This is a guest post from David Murton, a professional writer and blogger.
The old days of marketing were pretty simple: the business put up a billboard and tracked the increase in foot traffic and the upswing in sales. Modern day entrepreneurs have to be a lot more finicky. Billboards are no longer the end-all-be-all in advertising. Instead, the savvy business owner knows that clients and customers are reachable inside their homes, when in front of the computer – or when out and about.
Thanks to wireless internet access that is found virtually anywhere, social media participants have a chance to play around on Facebook, MySpace, Twitter, LinkedIn as well as on other platforms. It is there that the business and the consumer must connect time and again. Fail to get your social media marketing strategy right, and it might mean curtains for the business – or at least a lot of missed revenue opportunities.
Of course, before you can rest well at night – knowing that your business is doing all it can to woo and wow the social network participant – you must have defined workable metrics.
You built a brand profile Facebook page for your widget three weeks ago. Last week, you sold 10 more widgets than you did the week before. Is this due to your Facebook presence? Had you tweaked the product page to be more interactive, could you have sold 20 widgets instead? In fact, have you charted a course of success that measures real-time performance against hoped-for success?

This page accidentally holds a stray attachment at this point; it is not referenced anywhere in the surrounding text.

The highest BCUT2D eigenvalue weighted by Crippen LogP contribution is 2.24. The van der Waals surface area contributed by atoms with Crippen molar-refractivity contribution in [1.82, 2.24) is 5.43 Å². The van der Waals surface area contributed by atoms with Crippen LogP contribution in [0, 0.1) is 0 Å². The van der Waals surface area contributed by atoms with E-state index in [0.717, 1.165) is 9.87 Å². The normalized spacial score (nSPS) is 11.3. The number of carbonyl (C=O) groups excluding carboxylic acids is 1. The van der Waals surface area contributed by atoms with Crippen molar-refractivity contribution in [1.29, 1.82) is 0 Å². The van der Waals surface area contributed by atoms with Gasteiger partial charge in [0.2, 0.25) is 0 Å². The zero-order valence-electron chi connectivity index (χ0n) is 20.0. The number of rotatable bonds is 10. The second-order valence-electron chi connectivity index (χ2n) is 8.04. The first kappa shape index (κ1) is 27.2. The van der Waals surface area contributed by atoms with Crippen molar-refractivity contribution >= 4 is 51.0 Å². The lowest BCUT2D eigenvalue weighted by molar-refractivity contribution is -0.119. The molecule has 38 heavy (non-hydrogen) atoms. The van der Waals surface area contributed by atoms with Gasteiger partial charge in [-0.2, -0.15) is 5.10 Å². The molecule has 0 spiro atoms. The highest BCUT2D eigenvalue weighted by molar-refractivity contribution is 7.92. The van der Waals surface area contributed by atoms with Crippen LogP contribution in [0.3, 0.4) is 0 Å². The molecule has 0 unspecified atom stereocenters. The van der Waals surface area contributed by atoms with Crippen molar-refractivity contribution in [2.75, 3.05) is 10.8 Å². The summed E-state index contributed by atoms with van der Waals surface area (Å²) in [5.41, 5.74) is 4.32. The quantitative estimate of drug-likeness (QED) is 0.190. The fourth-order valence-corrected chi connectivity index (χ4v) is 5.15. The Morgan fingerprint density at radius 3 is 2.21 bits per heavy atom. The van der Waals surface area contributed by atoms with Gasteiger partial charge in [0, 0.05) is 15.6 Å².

It is easy to focus on the number of fans your Facebook page has managed to garner, but Forrester’s marketing analyst Nate Elliott begs to differ. In fact, he asserts that if your main focus is on the quantity of fans, you are taking the absolutely wrong approach. There is some truth to his statement; after all, how many Facebook pages have you “liked,” which you haven’t visited in six months or longer? What good does your vote of “like” do the business, when it does not succeed in bringing its inventory before your eyes on a consistent basis?
Social media marketing insiders agree that there is not one metric that defines success; instead, it is an evaluation of several metrics that makes it possible to chart the effectiveness of an ad campaign on a variety of social networks.
Building Blocks of Achievement or Failure